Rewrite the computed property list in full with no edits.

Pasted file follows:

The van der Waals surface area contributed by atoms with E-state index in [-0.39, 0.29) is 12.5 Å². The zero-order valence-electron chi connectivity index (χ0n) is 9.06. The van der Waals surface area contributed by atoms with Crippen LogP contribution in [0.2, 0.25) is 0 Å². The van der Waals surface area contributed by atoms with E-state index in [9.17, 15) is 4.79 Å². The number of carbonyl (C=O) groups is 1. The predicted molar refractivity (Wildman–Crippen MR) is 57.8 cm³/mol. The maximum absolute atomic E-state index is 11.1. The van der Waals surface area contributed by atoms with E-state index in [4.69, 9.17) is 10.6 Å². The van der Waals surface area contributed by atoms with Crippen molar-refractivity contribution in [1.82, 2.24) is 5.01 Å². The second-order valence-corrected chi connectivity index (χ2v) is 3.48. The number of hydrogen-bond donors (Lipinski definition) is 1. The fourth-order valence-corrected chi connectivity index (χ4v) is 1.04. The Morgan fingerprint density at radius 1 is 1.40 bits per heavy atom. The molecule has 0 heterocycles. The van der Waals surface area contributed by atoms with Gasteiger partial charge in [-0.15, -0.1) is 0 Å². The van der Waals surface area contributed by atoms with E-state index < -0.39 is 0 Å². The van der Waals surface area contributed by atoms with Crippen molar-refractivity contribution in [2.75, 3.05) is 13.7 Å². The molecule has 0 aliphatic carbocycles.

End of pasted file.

The van der Waals surface area contributed by atoms with E-state index in [-0.39, 0.29) is 12.5 Å². The zero-order valence-electron chi connectivity index (χ0n) is 9.06. The van der Waals surface area contributed by atoms with Crippen LogP contribution in [0.2, 0.25) is 0 Å². The van der Waals surface area contributed by atoms with E-state index in [9.17, 15) is 4.79 Å². The number of carbonyl (C=O) groups is 1. The predicted molar refractivity (Wildman–Crippen MR) is 57.8 cm³/mol. The maximum absolute atomic E-state index is 11.1. The van der Waals surface area contributed by atoms with E-state index in [4.69, 9.17) is 10.6 Å². The van der Waals surface area contributed by atoms with Crippen molar-refractivity contribution in [1.82, 2.24) is 5.01 Å². The second-order valence-corrected chi connectivity index (χ2v) is 3.48. The number of hydrogen-bond donors (Lipinski definition) is 1. The fourth-order valence-corrected chi connectivity index (χ4v) is 1.04. The Morgan fingerprint density at radius 1 is 1.40 bits per heavy atom. The molecule has 0 heterocycles. The van der Waals surface area contributed by atoms with Gasteiger partial charge in [-0.15, -0.1) is 0 Å². The van der Waals surface area contributed by atoms with E-state index < -0.39 is 0 Å². The van der Waals surface area contributed by atoms with Crippen molar-refractivity contribution in [2.75, 3.05) is 13.7 Å². The molecule has 0 aliphatic carbocycles.